Referring to a farewell party in Austin last weekend, Daily Mail journalist Jonathan McEvoy wrote: “Dennis instead chose to attend what a team spokesman described as ‘an important cocktail reception hosted by Exxon Mobil executives at which he was guest of honour’.” But after Hamilton won the US grand prix, Dennis refused to wear McLaren’s customary ‘rocket-red’ victory t-shirt. And the 65-year-old “has decided not to travel to Sao Paulo for Hamilton’s farewell race”, McEvoy revealed.

Dennis said in Austin last week: “Obviously the media thinks there’s some issue between Lewis and I — there’s absolutely no issue between us. Sometimes the circumstances in a relationship don’t balance, don’t match,” he told the British broadcaster Sky.

But there are rumours Hamilton and Dennis fell out very badly over the negotiations for a new driving contract for 2013 and beyond.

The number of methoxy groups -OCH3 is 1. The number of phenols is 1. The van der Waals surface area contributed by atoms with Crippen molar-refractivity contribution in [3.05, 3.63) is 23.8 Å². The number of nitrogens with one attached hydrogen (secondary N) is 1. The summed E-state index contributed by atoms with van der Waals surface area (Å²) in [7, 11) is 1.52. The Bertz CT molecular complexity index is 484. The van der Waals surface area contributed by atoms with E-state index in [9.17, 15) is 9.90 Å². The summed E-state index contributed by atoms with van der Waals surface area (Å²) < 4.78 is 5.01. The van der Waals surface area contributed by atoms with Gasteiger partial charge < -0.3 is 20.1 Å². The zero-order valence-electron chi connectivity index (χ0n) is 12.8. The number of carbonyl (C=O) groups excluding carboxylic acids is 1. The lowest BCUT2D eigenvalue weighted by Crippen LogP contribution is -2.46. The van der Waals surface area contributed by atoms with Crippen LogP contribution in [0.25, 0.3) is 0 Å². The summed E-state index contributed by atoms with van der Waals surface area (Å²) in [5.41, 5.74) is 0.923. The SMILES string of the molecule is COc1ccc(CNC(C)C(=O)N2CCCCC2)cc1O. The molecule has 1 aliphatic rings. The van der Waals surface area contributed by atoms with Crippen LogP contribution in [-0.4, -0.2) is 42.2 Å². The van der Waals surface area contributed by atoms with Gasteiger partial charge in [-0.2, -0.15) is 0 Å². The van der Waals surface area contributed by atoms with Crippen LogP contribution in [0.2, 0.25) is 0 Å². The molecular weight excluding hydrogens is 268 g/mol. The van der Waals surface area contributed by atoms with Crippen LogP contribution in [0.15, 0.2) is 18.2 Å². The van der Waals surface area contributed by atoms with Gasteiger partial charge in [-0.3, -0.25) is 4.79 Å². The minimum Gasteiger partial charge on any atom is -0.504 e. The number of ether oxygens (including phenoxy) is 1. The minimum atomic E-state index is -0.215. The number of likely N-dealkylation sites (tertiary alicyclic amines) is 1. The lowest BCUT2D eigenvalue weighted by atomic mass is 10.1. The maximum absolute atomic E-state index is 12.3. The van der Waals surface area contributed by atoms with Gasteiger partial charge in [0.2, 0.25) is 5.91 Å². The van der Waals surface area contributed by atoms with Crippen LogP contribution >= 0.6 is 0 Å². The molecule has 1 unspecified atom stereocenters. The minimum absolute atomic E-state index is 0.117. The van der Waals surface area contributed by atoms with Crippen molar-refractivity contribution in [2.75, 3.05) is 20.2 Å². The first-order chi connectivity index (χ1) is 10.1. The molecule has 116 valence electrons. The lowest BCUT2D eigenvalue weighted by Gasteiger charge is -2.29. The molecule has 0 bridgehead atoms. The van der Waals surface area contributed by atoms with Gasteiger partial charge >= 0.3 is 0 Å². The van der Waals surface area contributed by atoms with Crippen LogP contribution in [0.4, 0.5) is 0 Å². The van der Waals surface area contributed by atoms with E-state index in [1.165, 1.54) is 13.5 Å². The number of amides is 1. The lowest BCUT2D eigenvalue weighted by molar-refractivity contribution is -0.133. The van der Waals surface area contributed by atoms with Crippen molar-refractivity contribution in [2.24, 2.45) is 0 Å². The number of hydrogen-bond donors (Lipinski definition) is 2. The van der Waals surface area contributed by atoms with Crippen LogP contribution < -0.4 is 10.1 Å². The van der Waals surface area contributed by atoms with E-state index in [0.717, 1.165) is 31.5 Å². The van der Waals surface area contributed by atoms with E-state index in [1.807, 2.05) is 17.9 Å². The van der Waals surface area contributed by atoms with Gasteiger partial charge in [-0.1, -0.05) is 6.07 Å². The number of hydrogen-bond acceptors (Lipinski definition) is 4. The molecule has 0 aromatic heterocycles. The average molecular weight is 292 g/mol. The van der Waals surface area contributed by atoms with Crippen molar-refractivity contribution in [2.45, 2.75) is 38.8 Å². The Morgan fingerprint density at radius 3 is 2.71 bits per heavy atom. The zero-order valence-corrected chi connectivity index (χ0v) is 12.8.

“I do know what has happened,” an unnamed ‘senior figure’ told the Daily Mail. “Everyone makes mistakes and Ron made a mistake. Everything went pear-shaped and I don’t think it would be fair to say any more than that.”

A McLaren spokesman responded: “Ron and Lewis plan to get together socially in the near future, as they’ve both said a number of times recently.”


Hamilton says Dennis supports Mercedes switch

Ron Dennis is supportive of Lewis Hamilton’s move to Mercedes next year, the 2008 world champion insists.

Earlier, it was believed the pair were not even on speaking terms, with Dennis reportedly furious Hamilton had decided against staying with McLaren in 2013 despite his long connection with the famous British team. But it later emerged that they would meet for dinner ahead of this weekend’s Abu Dhabi grand prix; the third-last in Hamilton’s McLaren career.